SeaWorld could be in trouble because of “Granny,” the world’s oldest known living orca. The 103-year-old whale (also known as J2) was recently spotted off Canada’s western coast with her pod — her children, grandchildren and great-grandchildren. But while the Granny sighting is thrilling for us, it’s problematic for SeaWorld.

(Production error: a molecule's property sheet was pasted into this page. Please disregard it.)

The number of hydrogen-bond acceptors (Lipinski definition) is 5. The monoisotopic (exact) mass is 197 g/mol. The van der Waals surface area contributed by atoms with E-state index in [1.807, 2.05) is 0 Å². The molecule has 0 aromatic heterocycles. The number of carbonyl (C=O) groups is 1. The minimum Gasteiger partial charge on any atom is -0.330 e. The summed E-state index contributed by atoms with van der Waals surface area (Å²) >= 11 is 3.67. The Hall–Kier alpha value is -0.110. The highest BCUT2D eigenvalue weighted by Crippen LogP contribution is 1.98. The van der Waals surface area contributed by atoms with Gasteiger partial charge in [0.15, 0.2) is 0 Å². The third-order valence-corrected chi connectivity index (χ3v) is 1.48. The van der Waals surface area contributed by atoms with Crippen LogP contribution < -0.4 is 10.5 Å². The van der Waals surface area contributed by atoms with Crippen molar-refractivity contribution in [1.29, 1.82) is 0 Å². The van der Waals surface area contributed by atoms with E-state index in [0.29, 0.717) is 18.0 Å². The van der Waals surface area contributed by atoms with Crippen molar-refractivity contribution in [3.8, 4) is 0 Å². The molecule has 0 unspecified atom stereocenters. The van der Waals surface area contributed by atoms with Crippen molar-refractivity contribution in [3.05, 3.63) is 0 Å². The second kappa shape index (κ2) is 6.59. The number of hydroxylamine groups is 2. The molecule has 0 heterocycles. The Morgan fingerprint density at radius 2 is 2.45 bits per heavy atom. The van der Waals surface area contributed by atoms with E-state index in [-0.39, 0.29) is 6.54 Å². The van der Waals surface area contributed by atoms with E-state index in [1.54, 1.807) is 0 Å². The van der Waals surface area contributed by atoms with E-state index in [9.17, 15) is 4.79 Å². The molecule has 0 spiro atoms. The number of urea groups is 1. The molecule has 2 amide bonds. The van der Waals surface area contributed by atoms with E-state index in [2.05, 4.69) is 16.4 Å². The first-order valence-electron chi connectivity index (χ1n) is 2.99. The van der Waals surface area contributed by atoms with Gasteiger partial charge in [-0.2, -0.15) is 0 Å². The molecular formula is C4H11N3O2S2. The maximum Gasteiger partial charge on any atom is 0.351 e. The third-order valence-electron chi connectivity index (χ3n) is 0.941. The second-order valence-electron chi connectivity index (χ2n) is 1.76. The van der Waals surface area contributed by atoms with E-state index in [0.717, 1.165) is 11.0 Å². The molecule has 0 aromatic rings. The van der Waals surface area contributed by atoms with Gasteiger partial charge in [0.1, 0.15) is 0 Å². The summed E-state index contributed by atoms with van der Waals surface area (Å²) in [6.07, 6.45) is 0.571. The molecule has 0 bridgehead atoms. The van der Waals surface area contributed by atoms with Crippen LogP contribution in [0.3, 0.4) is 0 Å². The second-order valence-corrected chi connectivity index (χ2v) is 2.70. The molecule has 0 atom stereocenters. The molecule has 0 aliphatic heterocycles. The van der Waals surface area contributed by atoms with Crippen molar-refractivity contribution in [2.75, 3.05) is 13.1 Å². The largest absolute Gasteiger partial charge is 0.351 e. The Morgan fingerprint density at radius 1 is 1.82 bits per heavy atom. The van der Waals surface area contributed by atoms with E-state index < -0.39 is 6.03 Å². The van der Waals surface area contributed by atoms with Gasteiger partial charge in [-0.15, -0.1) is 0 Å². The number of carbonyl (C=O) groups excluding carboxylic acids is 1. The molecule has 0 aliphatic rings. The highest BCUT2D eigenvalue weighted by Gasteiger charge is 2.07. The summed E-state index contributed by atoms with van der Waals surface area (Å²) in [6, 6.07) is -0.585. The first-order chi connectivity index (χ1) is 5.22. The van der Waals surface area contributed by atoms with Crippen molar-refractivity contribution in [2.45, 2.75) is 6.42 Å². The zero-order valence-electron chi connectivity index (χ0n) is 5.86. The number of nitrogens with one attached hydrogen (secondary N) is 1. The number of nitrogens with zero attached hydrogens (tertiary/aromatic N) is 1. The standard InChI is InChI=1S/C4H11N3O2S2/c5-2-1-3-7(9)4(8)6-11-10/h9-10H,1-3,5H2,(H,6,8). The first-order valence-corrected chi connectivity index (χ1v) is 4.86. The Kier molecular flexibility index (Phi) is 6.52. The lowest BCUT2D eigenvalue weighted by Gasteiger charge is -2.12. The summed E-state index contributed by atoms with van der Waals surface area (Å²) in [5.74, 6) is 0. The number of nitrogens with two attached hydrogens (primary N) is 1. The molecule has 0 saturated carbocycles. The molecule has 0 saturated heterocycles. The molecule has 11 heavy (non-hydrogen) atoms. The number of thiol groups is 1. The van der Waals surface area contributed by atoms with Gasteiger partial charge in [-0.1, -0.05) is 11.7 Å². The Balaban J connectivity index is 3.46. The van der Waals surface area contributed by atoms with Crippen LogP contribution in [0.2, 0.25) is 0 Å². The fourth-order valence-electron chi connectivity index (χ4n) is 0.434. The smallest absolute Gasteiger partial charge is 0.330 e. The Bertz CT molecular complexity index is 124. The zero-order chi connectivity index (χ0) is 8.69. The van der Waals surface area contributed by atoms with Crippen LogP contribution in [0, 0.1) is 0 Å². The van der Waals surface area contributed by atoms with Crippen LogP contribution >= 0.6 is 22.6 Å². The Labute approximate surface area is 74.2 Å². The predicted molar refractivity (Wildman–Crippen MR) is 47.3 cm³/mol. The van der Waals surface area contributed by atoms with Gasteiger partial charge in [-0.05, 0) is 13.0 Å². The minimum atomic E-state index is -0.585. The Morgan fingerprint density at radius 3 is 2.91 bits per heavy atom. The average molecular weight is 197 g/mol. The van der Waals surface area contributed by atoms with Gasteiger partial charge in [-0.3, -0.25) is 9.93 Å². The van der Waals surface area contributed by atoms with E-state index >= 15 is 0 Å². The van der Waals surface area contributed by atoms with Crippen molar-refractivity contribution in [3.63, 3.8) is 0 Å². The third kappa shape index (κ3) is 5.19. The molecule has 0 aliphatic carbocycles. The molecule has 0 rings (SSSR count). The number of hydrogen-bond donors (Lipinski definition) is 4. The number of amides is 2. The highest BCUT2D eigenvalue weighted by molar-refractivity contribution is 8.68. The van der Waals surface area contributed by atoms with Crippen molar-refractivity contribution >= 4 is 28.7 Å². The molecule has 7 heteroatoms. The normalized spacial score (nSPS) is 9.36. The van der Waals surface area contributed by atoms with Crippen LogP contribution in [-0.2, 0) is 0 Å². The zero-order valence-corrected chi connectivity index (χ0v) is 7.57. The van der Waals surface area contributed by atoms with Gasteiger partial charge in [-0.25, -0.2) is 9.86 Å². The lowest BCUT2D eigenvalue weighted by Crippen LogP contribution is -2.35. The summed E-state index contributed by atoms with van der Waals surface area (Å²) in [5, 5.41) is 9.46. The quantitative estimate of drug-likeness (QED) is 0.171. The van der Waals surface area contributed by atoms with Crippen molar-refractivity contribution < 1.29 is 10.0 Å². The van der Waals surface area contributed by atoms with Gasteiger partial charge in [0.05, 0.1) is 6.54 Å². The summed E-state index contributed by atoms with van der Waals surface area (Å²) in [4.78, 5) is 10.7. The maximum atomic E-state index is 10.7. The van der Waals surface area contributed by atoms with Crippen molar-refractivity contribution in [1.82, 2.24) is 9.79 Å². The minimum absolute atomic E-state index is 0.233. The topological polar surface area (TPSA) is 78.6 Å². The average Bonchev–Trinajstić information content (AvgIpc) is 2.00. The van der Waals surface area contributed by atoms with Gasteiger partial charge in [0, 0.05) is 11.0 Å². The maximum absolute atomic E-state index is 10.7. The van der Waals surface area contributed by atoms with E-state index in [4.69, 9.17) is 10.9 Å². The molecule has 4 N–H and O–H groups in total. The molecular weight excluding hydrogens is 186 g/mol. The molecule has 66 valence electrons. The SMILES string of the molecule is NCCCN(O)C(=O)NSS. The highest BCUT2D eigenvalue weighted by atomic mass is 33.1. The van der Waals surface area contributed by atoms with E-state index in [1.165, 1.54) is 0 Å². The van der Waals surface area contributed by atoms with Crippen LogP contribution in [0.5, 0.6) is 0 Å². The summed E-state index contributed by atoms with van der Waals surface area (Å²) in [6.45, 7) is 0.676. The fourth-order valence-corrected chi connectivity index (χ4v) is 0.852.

First of all, SeaWorld has claimed that “no one knows for sure how long killer whales live,” when simple figures or even living and thriving examples — like Granny — can give us a pretty good idea. The Whale and Dolphin Conservation project estimates that whales born in captivity only live to 4.5 years old, on average; many of SeaWorld’s orcas die before they reach their 20s. Perhaps because of their reduced lifespans, the whales are forced to breed continuously and at perilously young ages, which could also diminish their overall health.